"I even had the atrium at the Kennedy Center in mind for a (farewell) party," he said, laughing.

But in January, 1976, the Ford administration fired Crawford because of charges of conflict of interest. Crawford had sought consulting contracts with housing authorities that received money from HUD.

The Justice Department closed its books on the Crawford investigation last January, saying "no futher action is contemplated at this time."

When asked about his firing from HUD, Crawford has little to say expcept to assert that "being black conditions you for those kinds of things. I write it off as experience."

He is much mor expansive, though, about why he agreed to accept the post of assistant HUD secretary for housing management when it was offered to him by th Nixon administration.

"During the civil rights marches, I never marched. I was never hosed down or struck with a cattle prod at a rally," Crawford said. "I think that as a result of all those kinds of things, I felt that I, as a black man, had an obligation. Now was my chance because I hadn't done all those things. But I was going to do it my way."

His way, he says, was to develop housing management training programs to provide youths with the kind of training he didn't get in school. He calls the federal urban homesteading program "my thing."

While at HUD, Crawford was instrumental in winning Nixon administration support for a multimillion dollar program to improve public housing projects that had fallen into disrepair. It was Crawford who also appieved the tearing down of the Pruitt-Igoe public housing project in St. Louis - which once hosted 10,000 poor people.

The high-rise buildings at Pruitt-Igoe had become "vertical slums" notorious for crime, vandalism and inadequate services.Pictures of the buildings as they were being dynamited also became symbols for those who believe the nation's public housing program has been a failure.

The things Crawford did while at HUD creep often into his conversation now. And, too, there is his closet full of memorabilia from his HUD days - including a cover story in Jet magazine about him, and a long, complimentary article that appeared in Ebony magazine in February, 1975, with the headline "Black Man with a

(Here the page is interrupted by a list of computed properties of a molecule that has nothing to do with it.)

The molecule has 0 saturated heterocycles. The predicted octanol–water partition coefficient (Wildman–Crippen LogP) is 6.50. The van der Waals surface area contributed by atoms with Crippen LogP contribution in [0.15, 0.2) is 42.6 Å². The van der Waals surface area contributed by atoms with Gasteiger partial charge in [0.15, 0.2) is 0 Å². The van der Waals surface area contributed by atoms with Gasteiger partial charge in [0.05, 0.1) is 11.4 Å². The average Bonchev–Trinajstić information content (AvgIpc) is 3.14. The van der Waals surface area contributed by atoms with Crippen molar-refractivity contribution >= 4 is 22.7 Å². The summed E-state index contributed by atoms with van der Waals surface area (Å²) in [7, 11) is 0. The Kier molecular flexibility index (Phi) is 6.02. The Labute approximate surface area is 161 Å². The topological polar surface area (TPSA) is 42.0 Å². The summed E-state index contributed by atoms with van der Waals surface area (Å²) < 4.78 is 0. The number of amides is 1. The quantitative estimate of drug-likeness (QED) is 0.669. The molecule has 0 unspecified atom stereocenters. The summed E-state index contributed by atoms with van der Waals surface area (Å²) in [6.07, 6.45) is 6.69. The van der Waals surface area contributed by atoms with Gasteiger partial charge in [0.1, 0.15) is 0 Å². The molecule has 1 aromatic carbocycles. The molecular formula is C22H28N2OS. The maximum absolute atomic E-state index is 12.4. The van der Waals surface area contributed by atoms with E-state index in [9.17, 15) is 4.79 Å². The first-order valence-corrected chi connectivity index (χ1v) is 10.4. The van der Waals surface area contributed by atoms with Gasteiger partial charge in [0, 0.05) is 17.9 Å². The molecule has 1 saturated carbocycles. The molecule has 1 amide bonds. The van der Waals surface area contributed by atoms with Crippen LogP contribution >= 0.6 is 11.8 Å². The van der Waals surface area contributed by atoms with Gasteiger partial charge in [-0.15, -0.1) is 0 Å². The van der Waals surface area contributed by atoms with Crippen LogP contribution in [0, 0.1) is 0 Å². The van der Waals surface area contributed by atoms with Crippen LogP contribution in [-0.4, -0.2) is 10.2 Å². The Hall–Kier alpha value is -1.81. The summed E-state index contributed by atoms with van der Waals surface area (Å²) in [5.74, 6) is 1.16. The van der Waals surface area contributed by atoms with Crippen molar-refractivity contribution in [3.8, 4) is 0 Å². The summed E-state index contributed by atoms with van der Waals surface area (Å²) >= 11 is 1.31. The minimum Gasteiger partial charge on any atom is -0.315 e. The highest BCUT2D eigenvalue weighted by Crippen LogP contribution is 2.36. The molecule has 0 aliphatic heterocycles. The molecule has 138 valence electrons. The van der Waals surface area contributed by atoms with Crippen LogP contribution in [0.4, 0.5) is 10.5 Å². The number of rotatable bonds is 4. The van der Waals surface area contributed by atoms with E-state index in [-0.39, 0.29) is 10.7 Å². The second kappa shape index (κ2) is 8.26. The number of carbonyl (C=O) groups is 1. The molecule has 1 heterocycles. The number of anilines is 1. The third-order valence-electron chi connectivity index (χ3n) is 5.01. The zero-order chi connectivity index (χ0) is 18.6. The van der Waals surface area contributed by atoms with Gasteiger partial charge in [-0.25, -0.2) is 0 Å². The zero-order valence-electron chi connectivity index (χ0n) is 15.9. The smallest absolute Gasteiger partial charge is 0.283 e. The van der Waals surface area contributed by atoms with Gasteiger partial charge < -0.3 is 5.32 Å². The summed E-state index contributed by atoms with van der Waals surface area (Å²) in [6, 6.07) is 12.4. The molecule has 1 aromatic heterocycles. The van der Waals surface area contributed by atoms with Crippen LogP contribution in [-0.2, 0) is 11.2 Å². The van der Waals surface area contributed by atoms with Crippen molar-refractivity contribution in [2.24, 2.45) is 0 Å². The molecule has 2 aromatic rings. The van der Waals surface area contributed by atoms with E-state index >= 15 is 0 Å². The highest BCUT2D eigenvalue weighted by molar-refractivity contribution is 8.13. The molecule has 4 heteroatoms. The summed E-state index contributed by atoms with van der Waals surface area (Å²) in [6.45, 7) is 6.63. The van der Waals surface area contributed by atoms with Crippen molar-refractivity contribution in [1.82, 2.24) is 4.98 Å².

Billion Budget - HUD Asst. Secretary H. R. Crawford is Nation's Biggest 'Landlord.'"

There is a bright, multiclored Indian headdress marking the occasion of his being named an honorary Cherokee; scrapbooks, including one with pictures of Crawford and his wife on the presidential yacht Sequoia; the HUD flag; certificates naming him an honorary citizen of various cities, and numerous other mementos.

Crawford now is involved less in the day-to-day direct management of properties and more in policy-making and consulting roles.

On a recent weekday, he spent most of his time in his brown, gold and beige office at Edgewood Terrace in northeast, with 34 plaques on one wall, other certificates of honor on another, and, on the wall facing his desk, a black and white sketch of the home where he was born Hazle (rhymes with dazzle) Reid Crawford in North Carolina.

On that recent day, he appeared much as a black Godfather, a pipesmoking, charismatic man who laughs frequently and heartily - and often at himself - as he listened to the requests of the many people who dropped into his Edgewood Terrace office needing favors or advice or counsel.

At 9)30 a.m., it was a visit from Iving (Duke) Johnson, who has run a shoeshine parlor at the corner of 13th and U Streets NW for 21 years. Johnson wanted Crawford's help in expanding his business. "A neighborhood entrepreneur who